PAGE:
Rightly, the Chancellor focused stimulus measures on (some) of the hardest-hit sectors. The “Eat Out” scheme is far too small to have a major impact, but far more significant (and welcome) is a temporary VAT cut on eating out, accommodation & attractions. This sectoral targeting, though, had a big gap, with no support for the likes of bricks-and-mortar retail.
The think-tank’s calculations suggest borrowing will rise to £350bn:
Its summary concludes:
Having previously taken unprecedented action to protect incomes, the Summer Economic Update provided much more conventional in-scale demand support for the next phase of this crisis. That might be sufficient if the UK has a V-shaped recovery. But, as the virus isn’t going away, HM Treasury should expect to return in the autumn with further measures to support the economy.
Our overnight analysis is available to read and download on our homepage. Further analysis will follow the @OBR_UK fiscal sustainability report on Tuesday 14th (NB – these two big fiscal events really should happen on the same day). https://t.co/fbBnNW1Ush
— Resolution Foundation (@resfoundation) July 9, 2020
Sunak admits furlough bonus will waste money
Rishi Sunak has admitted taxpayer cash will be wasted by giving employers a £1,000 retention bonus for furloughed workers that he announced in his summer statement on Wednesday.
My colleague Russell Lynch reports:
The bonus will be paid to employers in February for every worker brought back from furlough when the job retention scheme ends in October.
Asked whether the funds would be given to companies that would have kept staff on anyway – a so-called “deadweight cost” – the Chancellor told BBC Radio 4’s Today: “That is absolutely a fair point and throughout this crisis I have had the decisions to make, whether to act in a broad way at scale and at speed, or to act in a more targeted and nuanced way.
“In an ideal world, you’re absolutely right, you would minimise that dead weight and do everything in an incredibly targeted fashion. The problem is the severity of what was happening to our economy, the scale of what was happening and indeed the speed it was happening at demanded a different response.”
Jet2 owner Dart takes £108m hit from virus
More coronavirus pain: Jet2 owner Dart Group took a £108.4m loss due to fuel hedges but reported results that drew praise from analysts.
Dart reported a 21pc rise in revenues to £3.6bn for the 12 months to the end of March, with its profits before tax dipping 11pc to £256.1m after the exceptional charge.
Like most airlines, the group suspended its operations in mid-March. Around 80pc of its staff were placed on furloughed as Britain went into lockdown. It asked all staff, including its directors, to take a pay cut for the period from April to the end of the year.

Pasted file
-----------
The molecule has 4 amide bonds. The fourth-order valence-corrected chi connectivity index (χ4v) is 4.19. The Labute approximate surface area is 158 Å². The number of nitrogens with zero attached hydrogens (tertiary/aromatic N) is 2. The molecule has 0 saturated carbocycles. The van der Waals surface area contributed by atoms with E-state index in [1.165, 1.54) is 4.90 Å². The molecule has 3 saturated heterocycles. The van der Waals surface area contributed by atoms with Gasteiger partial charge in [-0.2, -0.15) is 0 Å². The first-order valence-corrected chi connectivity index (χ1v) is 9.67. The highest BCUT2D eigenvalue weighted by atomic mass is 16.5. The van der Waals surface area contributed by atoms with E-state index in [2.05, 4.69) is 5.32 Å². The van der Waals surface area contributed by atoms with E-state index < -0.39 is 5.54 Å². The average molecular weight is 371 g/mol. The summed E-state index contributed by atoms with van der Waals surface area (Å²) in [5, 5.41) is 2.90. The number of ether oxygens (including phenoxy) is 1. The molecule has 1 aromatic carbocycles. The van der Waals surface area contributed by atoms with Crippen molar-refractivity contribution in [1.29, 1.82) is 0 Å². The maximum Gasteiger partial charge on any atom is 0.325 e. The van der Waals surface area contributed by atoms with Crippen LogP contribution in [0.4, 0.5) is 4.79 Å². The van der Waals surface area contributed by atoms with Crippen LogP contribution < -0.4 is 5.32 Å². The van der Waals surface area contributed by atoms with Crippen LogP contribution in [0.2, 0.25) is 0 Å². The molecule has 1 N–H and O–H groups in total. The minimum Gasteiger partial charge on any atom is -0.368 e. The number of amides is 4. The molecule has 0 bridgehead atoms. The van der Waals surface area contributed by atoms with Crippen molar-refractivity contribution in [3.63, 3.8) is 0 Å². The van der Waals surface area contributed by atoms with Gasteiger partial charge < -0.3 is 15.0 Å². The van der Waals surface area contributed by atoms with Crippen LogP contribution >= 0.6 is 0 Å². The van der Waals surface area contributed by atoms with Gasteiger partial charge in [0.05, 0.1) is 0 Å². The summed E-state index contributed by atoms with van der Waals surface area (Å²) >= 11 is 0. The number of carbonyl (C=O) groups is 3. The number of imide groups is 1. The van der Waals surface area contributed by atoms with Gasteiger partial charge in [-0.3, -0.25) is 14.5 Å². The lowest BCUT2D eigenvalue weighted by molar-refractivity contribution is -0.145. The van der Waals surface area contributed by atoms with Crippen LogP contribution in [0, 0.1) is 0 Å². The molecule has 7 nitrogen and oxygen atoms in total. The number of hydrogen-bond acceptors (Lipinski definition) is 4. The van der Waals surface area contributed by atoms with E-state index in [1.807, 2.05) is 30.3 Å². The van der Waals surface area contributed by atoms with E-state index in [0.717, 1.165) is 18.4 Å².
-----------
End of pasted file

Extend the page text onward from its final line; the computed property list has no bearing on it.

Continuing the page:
It will recommence flights from July 15th, with most of its short-haul locations on the list of countries exempted from quarantine restrictions.
We still face challenges as a result of the Covid-19 pandemic and therefore maintaining a healthy cash position remains our top priority. We have taken significant actions to improve our available liquidity in the last three months and will continue to do so, to ensure that we are best placed to respond swiftly as UK Government travel restrictions are relaxed and customer confidence recovers.
Stifel’s Mark Irvine-Fortescue said “rebuilding confidence will be key to determining the shape of the industry recovery”, but added:
Measures to boost liquidity should leave Dart well-placed to capitalise on the upturn opportunity, given strong momentum pre-Covid, and apparently good support from customers in managing this crisis.
Rolls-Royce takes £3bn hit due to Covid-19
Jet engine maker Rolls-Royce took a £3bn cash hit in the first half as a result of the aviation shutdown prompted by Covid-19.
The group is leading fallers on the FTSE 100 currently, after warning the shock of the pandemic will hit its results for the next seven years.
Rolls-Royce has moved to shore up its finances by securing a commitment for a five-year loan of £2bn, underwritten by a syndicate of banks and back by a UK Export Finance guarantee.
The group said its restructuring, which includes a swathe of job cuts, was “progressing well”. It expects a reduction of more than 17pc of its workforce, equivalent to 9,000 job worldwide.It added:
Last month we opened voluntary severance in the UK, including an enhanced early retirement scheme. To-date, we have received more than 3,000 expressions of interest for voluntary severance in the UK with approximately two-thirds of these currently expected to leave by the end of August.
Warren East, its chief executive officer, said:
The COVID-19 pandemic has created a historic shock in civil aviation which will take several years to recover…